Osteoporosis: Osteoporosis, defined as the loss of bone and mineral density, is actually caused by our bodies trying to correct a very crucial biochemical imbalance called fast oxidation. In fast oxidation, the body excretes out excessive amounts of minerals like calcium, zinc, and magnesium in order to enhance the brain’s response to a fight-flight reaction. This fight-flight reaction is usually normal and healthy, but if it keeps recurring, it can cause the mineral reserves in our bodies to get depleted. This results in the body drawing these minerals from our bone, which in turn, causes osteoporosis.
Diabetes: Diabetes is neither a disease of the blood sugar, nor of the hormone insulin. It is developed over time due to an eating disorder, where consuming large amounts of foods with sugar (like refined carbs) results in the pancreas exhausting their insulin reserves, thus elevating the blood glucose levels.
Cancer: Researchers are of the opinion that cancer is nothing but a condition where our cells take on an ancestral trait that was passed down throughout the evolutionary years when faced with dangerous situations. Millions of years ago, during the era of the single-celled organism, cells were “immortal”, for they had the ability to proliferate unchecked, just as cancer does. With the evolution of these organisms into their complex multi-cellular counterparts, this “immortality” was outsourced to the eggs and sperm, as those that weren’t involved in reproduction no longer needed this function. However, when a cell is faced with an environmental condition that is a threat to its health, such as radiation or a lifestyle factor, these cells, on a misguided attempt to survive, can switch on their dormant ability to proliferate ruthlessly, which in turn, causes cancer.4
Of course, one may think that a deficiency in calcium is directly linked to a higher risk of osteoporosis, or that a deficiency of antioxidants resulted in cancer. While this may be true, loading up on calcium vitamins and antioxidants will do very little to make these problems go away if you continue to eat a poor diet and get little to zero exercise.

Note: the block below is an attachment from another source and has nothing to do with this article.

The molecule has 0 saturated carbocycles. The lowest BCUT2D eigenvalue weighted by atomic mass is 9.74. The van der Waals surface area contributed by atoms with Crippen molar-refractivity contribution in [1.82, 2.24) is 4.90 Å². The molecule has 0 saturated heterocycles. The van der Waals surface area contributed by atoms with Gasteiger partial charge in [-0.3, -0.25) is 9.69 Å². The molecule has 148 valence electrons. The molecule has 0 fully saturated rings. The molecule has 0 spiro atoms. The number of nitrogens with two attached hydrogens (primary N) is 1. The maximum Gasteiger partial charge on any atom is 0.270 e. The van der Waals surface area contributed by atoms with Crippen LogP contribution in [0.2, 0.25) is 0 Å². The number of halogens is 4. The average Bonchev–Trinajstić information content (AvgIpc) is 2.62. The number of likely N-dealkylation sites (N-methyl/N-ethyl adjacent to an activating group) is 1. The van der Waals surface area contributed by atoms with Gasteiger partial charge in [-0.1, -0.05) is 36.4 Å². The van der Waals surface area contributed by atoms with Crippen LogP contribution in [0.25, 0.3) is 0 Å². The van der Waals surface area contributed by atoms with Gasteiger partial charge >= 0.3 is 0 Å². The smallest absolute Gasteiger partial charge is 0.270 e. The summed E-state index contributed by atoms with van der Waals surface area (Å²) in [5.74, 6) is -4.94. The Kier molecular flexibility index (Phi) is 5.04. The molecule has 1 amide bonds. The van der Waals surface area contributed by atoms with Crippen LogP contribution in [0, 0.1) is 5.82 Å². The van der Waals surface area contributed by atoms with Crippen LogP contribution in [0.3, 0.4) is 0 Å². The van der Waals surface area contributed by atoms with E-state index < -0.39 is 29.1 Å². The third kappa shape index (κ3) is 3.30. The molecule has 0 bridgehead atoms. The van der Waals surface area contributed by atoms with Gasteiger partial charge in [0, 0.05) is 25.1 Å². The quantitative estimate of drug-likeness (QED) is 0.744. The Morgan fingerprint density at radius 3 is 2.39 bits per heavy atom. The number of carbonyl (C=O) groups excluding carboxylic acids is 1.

In fact, you’re better off following some long term lifestyle choices. For instance, reducing one’s levels of stress is one of the natural remedies of reversing osteoporosis while controlling one’s diet can help stabilize blood sugar levels to help manage diabetes. In the case of cancer, abstaining from lifestyle choices or habits that could “frighten” your cells such as sun exposure, taking certain medications, and smoking can naturally help bring down one’s risk of cancer.
So Why Even Take Supplements?
While you’ll always want to check with your doctor first, adding vitamins and supplements like fish oil or turmeric to your daily routine can be beneficial to your health. But it really does need to be part of an overall healthy lifestyle.
Cramming our systems with drugs and supplements only temporarily solves the symptoms and stops your body from trying to solve the problem. When that happens, we think we’ve made the problem go away. Since we haven’t tried to do away with the root cause, the condition is bound to return, and then we revert to the same pills we took before.
We live during times when our busy schedule leaves us with very little time to take care of our health. Supplements and vitamins can help give you a boost whenever you feel a little out of it, but that doesn’t mean we don’t correct the unhealthy lifestyle choices we’re making.
The good news? You don’t necessarily need to make drastic changes! Even as little as 20 minutes of exercise is enough to reduce your body’s inflammatory process, and adding whole, organic foods like lentils, fruits, vegetables, grains, and healthy oils can greatly strengthen your immune system against infection.
Bottomline? Find The Root Cause And Fix It!
With the resulting vicious cycle and the chain of potential health problems that arise due to various side effects of these drugs, it is needless to say, this is not a sustainable way to stay healthy in the long run. The real solution, instead, lies in recognizing what your body is trying to fix and focusing on correcting that problem.
Your body is pretty much your best friend, who alerts you the moment it senses something off. Instead of silencing its warnings with the help of pills, take a moment to listen to what it’s trying to tell you. Therein lies the key to a happy life that’s filled with longer, healthier years, free of damaging and recurring health problems.
|↑1||High Blood Pressure Fact Sheet. Centers for Disease Control and Prevention.|
|↑2||Sipahi, Ilke, Sara M. Debanne, Douglas Y. Rowland, Daniel I. Simon, and James C. Fang. “Angiotensin-receptor blockade and risk of cancer: meta-analysis of randomised controlled trials.” The lancet oncology 11, no. 7 (2010): 627-636.|
|↑3||Should I take a potassium supplement? Harvard Medical School|
|↑4||Lineweaver, Charles H., Paul CW Davies, and Mark D. Vincent. “Targeting cancer’s weaknesses (not its strengths): Therapeutic strategies suggested by the atavistic model.” BioEssays 36, no. 9 (2014): 827-835.|